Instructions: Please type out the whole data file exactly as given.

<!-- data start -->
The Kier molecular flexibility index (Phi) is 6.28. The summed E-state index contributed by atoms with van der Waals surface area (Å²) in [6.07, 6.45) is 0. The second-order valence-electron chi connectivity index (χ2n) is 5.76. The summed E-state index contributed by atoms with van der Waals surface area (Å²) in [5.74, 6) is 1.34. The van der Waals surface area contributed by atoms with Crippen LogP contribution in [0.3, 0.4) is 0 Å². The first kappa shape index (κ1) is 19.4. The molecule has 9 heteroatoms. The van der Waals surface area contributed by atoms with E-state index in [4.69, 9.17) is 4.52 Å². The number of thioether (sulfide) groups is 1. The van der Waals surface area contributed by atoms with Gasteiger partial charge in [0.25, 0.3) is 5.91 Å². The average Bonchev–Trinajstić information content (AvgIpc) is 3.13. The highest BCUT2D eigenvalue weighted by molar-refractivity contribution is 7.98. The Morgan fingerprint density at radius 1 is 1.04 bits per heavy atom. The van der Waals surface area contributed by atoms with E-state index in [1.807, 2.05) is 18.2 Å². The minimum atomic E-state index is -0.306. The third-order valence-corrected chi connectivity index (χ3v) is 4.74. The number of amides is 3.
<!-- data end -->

The Kier molecular flexibility index (Phi) is 6.28. The summed E-state index contributed by atoms with van der Waals surface area (Å²) in [6.07, 6.45) is 0. The second-order valence-electron chi connectivity index (χ2n) is 5.76. The summed E-state index contributed by atoms with van der Waals surface area (Å²) in [5.74, 6) is 1.34. The van der Waals surface area contributed by atoms with Crippen LogP contribution in [0.3, 0.4) is 0 Å². The first kappa shape index (κ1) is 19.4. The molecule has 9 heteroatoms. The van der Waals surface area contributed by atoms with E-state index in [4.69, 9.17) is 4.52 Å². The number of thioether (sulfide) groups is 1. The van der Waals surface area contributed by atoms with Gasteiger partial charge in [0.25, 0.3) is 5.91 Å². The average Bonchev–Trinajstić information content (AvgIpc) is 3.13. The highest BCUT2D eigenvalue weighted by molar-refractivity contribution is 7.98. The Morgan fingerprint density at radius 1 is 1.04 bits per heavy atom. The van der Waals surface area contributed by atoms with E-state index in [1.807, 2.05) is 18.2 Å². The minimum atomic E-state index is -0.306. The third-order valence-corrected chi connectivity index (χ3v) is 4.74. The number of amides is 3.